In assessing the probability of an earthquake, scientists rely on two important pieces of data that are often inconsistent. The past geological record sometimes tells one story, while current measurements from the Global Positioning System (GPS) tell another. But a new forecasting model designed by Stanford University geophysicists may help close the gap.
"This is the most realistic model to date," said Kaj Johnson, assistant professor of geological sciences at Indiana University, who worked on the modeling project several years ago when he was a Stanford graduate student. "This is something people had been asking for years now. It's the next step."
Johnson and Stanford geophysics Professor Paul Segall will present their new probability model at 11:35 a.m. PT on Dec. 14, at the annual meeting of the American Geophysical Union in San Francisco during a talk titled "Distribution of Slip on San Francisco Bay Area Faults" in Room 307, Moscone Center South.
An important component of earthquake-probability assessment is determining how fast a fault moves. One technique involves the use of GPS, which allows seismologists to measure the movement of various points on the surface of the Earth, then use these data to extrapolate underground fault movement. Another way to determine fault slip rates is to dig a trench across the fault and find the signatures of past earthquakes, a method called paleoseismology.
"People say, let's compare rates of fault movement from GPS to rates of fault movement from geologic studies," Segall said. "But it's as if you're measuring different parts of the same thing with different tools. The discrepancy can be quite big."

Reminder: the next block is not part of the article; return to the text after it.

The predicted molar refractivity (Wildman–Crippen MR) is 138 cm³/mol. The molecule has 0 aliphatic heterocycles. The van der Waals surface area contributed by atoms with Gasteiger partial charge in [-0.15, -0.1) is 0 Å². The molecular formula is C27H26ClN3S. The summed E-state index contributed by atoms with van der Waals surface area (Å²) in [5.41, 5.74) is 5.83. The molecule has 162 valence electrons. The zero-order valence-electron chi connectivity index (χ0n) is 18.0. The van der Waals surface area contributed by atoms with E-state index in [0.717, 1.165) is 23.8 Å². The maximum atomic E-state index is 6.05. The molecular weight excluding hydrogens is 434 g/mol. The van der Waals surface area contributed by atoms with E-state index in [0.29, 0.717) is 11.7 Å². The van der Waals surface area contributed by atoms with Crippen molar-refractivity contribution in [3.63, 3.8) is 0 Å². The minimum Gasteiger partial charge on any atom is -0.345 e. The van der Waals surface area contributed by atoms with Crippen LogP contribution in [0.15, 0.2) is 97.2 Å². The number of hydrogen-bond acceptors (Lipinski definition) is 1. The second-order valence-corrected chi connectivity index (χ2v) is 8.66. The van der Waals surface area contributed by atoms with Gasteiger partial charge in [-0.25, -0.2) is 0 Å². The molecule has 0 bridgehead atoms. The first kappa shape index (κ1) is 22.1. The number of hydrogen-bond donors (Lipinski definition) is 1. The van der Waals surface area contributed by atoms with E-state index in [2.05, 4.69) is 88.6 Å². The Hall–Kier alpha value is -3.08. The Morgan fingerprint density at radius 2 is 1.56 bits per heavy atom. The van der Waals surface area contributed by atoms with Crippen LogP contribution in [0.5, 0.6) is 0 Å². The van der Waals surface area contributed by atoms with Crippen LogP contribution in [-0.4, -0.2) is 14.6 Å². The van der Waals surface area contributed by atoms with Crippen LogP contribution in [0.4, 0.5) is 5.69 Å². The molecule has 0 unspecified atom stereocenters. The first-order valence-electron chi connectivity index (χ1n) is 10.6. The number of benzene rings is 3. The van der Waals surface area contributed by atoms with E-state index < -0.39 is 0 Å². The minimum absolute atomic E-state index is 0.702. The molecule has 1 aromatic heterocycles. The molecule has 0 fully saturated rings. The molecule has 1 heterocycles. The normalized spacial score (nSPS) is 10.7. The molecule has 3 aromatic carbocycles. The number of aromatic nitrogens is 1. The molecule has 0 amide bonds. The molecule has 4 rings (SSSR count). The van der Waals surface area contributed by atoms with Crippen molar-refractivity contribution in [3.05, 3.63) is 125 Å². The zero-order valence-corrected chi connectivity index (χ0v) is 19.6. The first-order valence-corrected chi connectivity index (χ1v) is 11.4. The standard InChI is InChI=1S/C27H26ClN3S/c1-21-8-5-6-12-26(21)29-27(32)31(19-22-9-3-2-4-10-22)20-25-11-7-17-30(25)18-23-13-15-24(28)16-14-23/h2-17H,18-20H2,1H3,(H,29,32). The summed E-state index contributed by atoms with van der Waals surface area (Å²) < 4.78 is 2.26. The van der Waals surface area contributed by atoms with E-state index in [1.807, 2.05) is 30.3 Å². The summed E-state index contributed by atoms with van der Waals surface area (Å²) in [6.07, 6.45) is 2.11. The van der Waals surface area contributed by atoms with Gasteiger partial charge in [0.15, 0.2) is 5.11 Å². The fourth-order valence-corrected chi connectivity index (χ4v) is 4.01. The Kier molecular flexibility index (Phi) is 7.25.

To bridge the gap, Segall and Johnson created a new model that weaves together everything known about how a fault moves. The idea for the model came when Segall was asked to speak at a conference on the "rate debate," which is how geophysicists refer to the GPS-paleoseismology discrepancy. That's when he realized that the standard model doesn't take into account that fault-slippage rates vary over time.
This time dependence is important, because GPS doesn't measure fault slippage directly. Rather, it measures how quickly points on the surface of the Earth are moving. Then scientists try to fit these data into mathematical models to estimate the rate of slip. "Because of the time-dependent rate, your estimate depends on where you are in the earthquake cycle," Segall said. "So if you use a model that doesn't take that into account, you will get a slip rate that's different."
The scientists hope that their new updated model can give a more accurate picture of slip rates and reconcile the two pieces of fault data.
California and Asia
With the new model, the team confirmed that the slip rates from GPS and from the geological record for the San Francisco Bay Area are relatively consistent. "Along the San Andreas system, the numbers tend to come out in reasonable agreement," Segall said.
The next step for the scientists is to use their time-dependent model to scrutinize faults in other tectonically active regions, such as China, where there is a large disparity between contemporary GPS data and the paleoseismological record. "We want to take the same philosophy and procedure and apply it to different places in the world where the discrepancy can be quite big," Segall noted. "We're developing a strategy for how to move forward. We're still very much in the progress phase."
Johnson is working on applying the new model to faults in Taiwan and Tibet, where the earthquake hazard is great. "This can help inform people who make the forecasts," Johnson said. "These new time-dependent models are going to become the norm, I think."
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